Posted on March 18, 2019
Randy Boyd, president of RLB Contracting based in Port Lavaca, Texas is a fighter. He’s a dredger and marine construction entrepreneur. Proud and strong, Randy Boyd, takes on the risk and keeps his workers employed rebuilding equipment for the Jones Act dredging industry.
Last year, on April 17, 2018, RLB Contracting’s JONATHON KING BOYD (JKB) Cutterhead Suction Dredge caught fire after puncturing a buried natural gas pipeline in Matagorda Bay, Texas. As a result, the entire vessel was ‘burnt toast’ and a complete loss. Boyd had some tough decisions to make.
What happened. . . On April 17, 2018, while the JKB was dredging in Port O’Conner, the vessel punctured a 20-inch natural gas pipeline that was buried in the seabed of Matagorda Bay. According to Boyd, the vessel dropped its spuds and began walking the cutter forward as it removed mud and sediment from the seafloor. Boyd said the cutter set one of its spuds unknowingly into the pipe and when it lifted its spud to walk forward, the natural gas released –then it was only a matter of time before something sparked and ignited the vapor cloud. The good news is that everyone on the vessel had time to evacuate – there were no injuries or deaths resulting from the accident.
The Immediate Aftermath. . . Randy Boyd does not mess around. This was his company on the line and its entire existence was hanging in the balance. On any given month, RLB Contracting has 125 employees working on vessels and at his Port Lavaca, Texas facility. His first course of action was to own the accident. He then needed to obtain possession of the vessel post-incident. Finally, he would have to negotiate with the insurance carrier for the best deal.
I spoke with Randy Boyd, in New Orleans at this year’s Gulf Ports Association of America forum which took place in mid-February. Boyd explained to me that he owned the accident and has since implemented procedures that would minimize, if not eliminate, the potential for future pipeline ruptures during dredging operations.
He also told me that due in large part to the safety precautions and abandon ship procedures RLB had in place, “nobody got hurt, and I am so thankful for that.” With nobody killed or injured, in short order, Boyd said, “I sought relief from the Coast Guard and Army Corps of Engineers to obtain possession of the dredge.” And, he got it.
Boyd then explained to me the insurance part of the equation. He had a decision to make, and this decision relied on his negotiating skills with the insurance carrier.
Boyd said, “timing is everything, I needed the insurance company to move quickly and fairly.” He continued, “I wanted to remain in business, my employees were relying on me,” and he wasn’t about to throw nearly 20 years of existence overboard. As Randy explains, he contacted his insurance company and presented the carrier with a deal.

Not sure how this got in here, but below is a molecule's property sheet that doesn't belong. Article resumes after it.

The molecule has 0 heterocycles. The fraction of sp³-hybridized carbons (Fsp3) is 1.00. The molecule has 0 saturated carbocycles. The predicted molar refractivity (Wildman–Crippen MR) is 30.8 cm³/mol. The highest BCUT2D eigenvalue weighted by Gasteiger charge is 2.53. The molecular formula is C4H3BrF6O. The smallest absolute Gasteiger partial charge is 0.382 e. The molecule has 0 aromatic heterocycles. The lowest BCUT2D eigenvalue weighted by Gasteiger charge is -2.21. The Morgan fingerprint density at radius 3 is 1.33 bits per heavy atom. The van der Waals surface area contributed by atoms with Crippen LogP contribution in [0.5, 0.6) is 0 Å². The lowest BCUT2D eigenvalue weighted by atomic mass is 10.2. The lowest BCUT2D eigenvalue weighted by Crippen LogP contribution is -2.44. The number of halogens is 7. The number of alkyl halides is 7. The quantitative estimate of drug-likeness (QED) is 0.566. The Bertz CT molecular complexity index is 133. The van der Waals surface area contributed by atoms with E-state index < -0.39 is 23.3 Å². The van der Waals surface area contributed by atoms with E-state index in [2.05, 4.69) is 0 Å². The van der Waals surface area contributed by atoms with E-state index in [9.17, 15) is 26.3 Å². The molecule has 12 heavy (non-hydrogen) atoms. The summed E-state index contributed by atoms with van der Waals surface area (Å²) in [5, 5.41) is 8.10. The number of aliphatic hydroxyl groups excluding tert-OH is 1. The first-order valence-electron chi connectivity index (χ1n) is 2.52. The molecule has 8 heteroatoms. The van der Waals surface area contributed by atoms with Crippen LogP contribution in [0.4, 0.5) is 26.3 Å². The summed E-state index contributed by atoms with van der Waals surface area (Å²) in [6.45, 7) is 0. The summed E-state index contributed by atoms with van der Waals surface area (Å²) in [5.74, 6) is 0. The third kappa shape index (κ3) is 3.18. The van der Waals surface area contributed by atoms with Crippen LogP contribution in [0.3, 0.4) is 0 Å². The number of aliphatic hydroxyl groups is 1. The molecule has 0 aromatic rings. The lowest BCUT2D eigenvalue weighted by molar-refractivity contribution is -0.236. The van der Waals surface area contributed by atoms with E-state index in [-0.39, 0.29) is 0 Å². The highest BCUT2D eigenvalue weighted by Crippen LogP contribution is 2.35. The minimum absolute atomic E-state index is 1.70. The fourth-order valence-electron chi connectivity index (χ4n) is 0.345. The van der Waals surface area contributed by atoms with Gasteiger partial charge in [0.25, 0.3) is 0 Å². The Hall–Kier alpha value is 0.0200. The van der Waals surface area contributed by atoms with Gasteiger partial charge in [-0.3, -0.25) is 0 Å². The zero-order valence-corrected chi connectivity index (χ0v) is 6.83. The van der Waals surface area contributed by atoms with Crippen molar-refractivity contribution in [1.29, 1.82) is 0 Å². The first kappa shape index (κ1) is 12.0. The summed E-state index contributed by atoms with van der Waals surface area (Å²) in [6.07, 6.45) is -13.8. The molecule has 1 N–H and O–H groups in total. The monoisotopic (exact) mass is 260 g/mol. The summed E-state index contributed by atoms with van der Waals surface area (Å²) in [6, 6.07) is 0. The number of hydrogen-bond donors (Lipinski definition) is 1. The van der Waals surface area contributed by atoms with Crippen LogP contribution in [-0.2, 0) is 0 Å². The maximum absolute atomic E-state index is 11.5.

Boyd explained that he wanted to buy the burnt dredge from the insurance carrier at a fair salvage rate. After applying the deductible, and offering a discount to the insurance company, Boyd told the insurance company he could make a deal.
But, as Boyd explained to me, “I told the insurance company these are my terms and conditions and I need the check by Friday.” By the following Friday, RLB had the check in hand and the deal with the insurance carrier was done.
The Rebuild. . . Randy Boyd knows how to build a cutterhead dredge. He’s more than happy to prove it too. Boyd and his employees built a replacement dredge and and put it into service only 211 days after the fire.
Boyd proudly states, “Impressive to say the least for a small business that did this on our own with our own forces.”
The new JKB was built at Boyd’s own RLB Contracting Jones Act facility in Port Lavaca, Texas.
Boyd siad, “I knew what I wanted, and I knew what we needed. The plans and specifications were all in my head.”
RLB completely repowered, built and fitted-out the new dredge with top of the line equipment. He credits his family, employees and customers for believing in his company.
“My employees and family worked day and night, for 8 months straight building this dredge. My customers stuck with us through it all and I really appreciate their trust and confidence in RLB” said, Boyd.
RLB competes with other dredging companies in the United States. He’s proud of his bidding methodology, and states that RLB has saved tax payers over $20 million due to RLB winning as the lowest bidder on contacts.
Future. . . Randy Boyd, his company, family and workers are all in. Boyd said he looking at a 75% growth rate over the next couple of years. RLB has grown every year since it was launched in “18 years ago,” said Boyd. This year will be no different he said.
We’re with you Randy. RLB is a great American-owned Jones Act company, building ships in America, hiring American workers and doing America’s dredging.
Source: Dredging Contractors of America